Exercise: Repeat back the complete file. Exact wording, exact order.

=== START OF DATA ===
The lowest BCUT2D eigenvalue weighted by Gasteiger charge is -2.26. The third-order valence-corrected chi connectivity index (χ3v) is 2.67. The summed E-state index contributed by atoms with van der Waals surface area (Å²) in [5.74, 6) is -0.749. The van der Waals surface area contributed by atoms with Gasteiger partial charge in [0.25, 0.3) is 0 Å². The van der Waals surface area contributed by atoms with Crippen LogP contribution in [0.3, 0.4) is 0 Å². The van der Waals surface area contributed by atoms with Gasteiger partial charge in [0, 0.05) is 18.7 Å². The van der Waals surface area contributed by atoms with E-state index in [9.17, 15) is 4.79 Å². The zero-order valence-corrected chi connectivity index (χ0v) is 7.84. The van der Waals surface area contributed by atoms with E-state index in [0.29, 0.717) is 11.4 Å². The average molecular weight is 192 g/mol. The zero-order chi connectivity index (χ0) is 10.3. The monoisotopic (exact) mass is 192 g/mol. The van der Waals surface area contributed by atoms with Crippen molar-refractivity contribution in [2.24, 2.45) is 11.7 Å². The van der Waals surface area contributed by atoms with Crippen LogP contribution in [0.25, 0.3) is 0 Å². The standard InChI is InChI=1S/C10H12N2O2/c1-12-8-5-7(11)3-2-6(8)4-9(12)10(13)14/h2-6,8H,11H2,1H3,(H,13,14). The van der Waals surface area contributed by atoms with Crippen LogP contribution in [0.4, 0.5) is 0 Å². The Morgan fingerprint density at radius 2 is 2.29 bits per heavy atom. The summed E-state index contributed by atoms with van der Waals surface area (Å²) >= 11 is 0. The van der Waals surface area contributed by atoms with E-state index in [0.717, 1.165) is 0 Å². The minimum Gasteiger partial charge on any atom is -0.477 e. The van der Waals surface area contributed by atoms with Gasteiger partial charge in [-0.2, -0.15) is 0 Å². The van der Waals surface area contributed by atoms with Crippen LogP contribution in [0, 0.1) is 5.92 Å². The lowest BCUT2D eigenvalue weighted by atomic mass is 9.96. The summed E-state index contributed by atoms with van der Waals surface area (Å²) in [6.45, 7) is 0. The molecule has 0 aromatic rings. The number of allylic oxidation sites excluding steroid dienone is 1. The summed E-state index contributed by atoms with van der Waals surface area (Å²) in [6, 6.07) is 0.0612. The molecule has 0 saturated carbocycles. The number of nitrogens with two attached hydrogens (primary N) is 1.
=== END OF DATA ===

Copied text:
The lowest BCUT2D eigenvalue weighted by Gasteiger charge is -2.26. The third-order valence-corrected chi connectivity index (χ3v) is 2.67. The summed E-state index contributed by atoms with van der Waals surface area (Å²) in [5.74, 6) is -0.749. The van der Waals surface area contributed by atoms with Gasteiger partial charge in [0.25, 0.3) is 0 Å². The van der Waals surface area contributed by atoms with Crippen LogP contribution in [0.3, 0.4) is 0 Å². The van der Waals surface area contributed by atoms with Gasteiger partial charge in [0, 0.05) is 18.7 Å². The van der Waals surface area contributed by atoms with E-state index in [9.17, 15) is 4.79 Å². The zero-order valence-corrected chi connectivity index (χ0v) is 7.84. The van der Waals surface area contributed by atoms with E-state index in [0.29, 0.717) is 11.4 Å². The average molecular weight is 192 g/mol. The zero-order chi connectivity index (χ0) is 10.3. The monoisotopic (exact) mass is 192 g/mol. The van der Waals surface area contributed by atoms with Crippen molar-refractivity contribution in [2.24, 2.45) is 11.7 Å². The van der Waals surface area contributed by atoms with Crippen LogP contribution in [0.25, 0.3) is 0 Å². The standard InChI is InChI=1S/C10H12N2O2/c1-12-8-5-7(11)3-2-6(8)4-9(12)10(13)14/h2-6,8H,11H2,1H3,(H,13,14). The van der Waals surface area contributed by atoms with Crippen LogP contribution in [0.4, 0.5) is 0 Å². The Morgan fingerprint density at radius 2 is 2.29 bits per heavy atom. The summed E-state index contributed by atoms with van der Waals surface area (Å²) >= 11 is 0. The van der Waals surface area contributed by atoms with E-state index in [0.717, 1.165) is 0 Å². The minimum Gasteiger partial charge on any atom is -0.477 e. The van der Waals surface area contributed by atoms with Gasteiger partial charge in [-0.2, -0.15) is 0 Å². The van der Waals surface area contributed by atoms with Crippen LogP contribution in [0, 0.1) is 5.92 Å². The lowest BCUT2D eigenvalue weighted by atomic mass is 9.96. The summed E-state index contributed by atoms with van der Waals surface area (Å²) in [6.45, 7) is 0. The molecule has 0 aromatic rings. The number of allylic oxidation sites excluding steroid dienone is 1. The summed E-state index contributed by atoms with van der Waals surface area (Å²) in [6, 6.07) is 0.0612. The molecule has 0 saturated carbocycles. The number of nitrogens with two attached hydrogens (primary N) is 1.